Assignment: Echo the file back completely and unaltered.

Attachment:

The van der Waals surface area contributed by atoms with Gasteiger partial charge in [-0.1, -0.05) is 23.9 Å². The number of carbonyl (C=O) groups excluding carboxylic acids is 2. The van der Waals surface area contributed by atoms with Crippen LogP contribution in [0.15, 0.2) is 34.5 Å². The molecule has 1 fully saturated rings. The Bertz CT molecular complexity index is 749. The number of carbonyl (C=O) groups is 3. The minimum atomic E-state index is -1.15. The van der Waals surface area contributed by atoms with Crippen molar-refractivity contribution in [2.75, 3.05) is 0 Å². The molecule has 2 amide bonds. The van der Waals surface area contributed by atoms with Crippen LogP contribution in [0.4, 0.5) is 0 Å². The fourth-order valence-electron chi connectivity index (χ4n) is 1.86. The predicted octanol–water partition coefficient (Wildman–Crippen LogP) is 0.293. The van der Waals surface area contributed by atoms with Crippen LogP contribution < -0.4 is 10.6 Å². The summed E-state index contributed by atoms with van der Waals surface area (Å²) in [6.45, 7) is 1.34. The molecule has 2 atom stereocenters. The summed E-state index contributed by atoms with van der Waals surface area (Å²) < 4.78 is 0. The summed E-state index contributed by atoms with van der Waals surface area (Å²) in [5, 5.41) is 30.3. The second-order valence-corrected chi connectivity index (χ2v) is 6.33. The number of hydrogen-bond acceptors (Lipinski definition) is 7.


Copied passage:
The van der Waals surface area contributed by atoms with Gasteiger partial charge in [-0.1, -0.05) is 23.9 Å². The number of carbonyl (C=O) groups excluding carboxylic acids is 2. The van der Waals surface area contributed by atoms with Crippen LogP contribution in [0.15, 0.2) is 34.5 Å². The molecule has 1 fully saturated rings. The Bertz CT molecular complexity index is 749. The number of carbonyl (C=O) groups is 3. The minimum atomic E-state index is -1.15. The van der Waals surface area contributed by atoms with Crippen molar-refractivity contribution in [2.75, 3.05) is 0 Å². The molecule has 2 amide bonds. The van der Waals surface area contributed by atoms with Crippen LogP contribution in [0.4, 0.5) is 0 Å². The fourth-order valence-electron chi connectivity index (χ4n) is 1.86. The predicted octanol–water partition coefficient (Wildman–Crippen LogP) is 0.293. The van der Waals surface area contributed by atoms with Crippen LogP contribution < -0.4 is 10.6 Å². The summed E-state index contributed by atoms with van der Waals surface area (Å²) in [6.45, 7) is 1.34. The molecule has 2 atom stereocenters. The summed E-state index contributed by atoms with van der Waals surface area (Å²) < 4.78 is 0. The summed E-state index contributed by atoms with van der Waals surface area (Å²) in [5, 5.41) is 30.3. The second-order valence-corrected chi connectivity index (χ2v) is 6.33. The number of hydrogen-bond acceptors (Lipinski definition) is 7.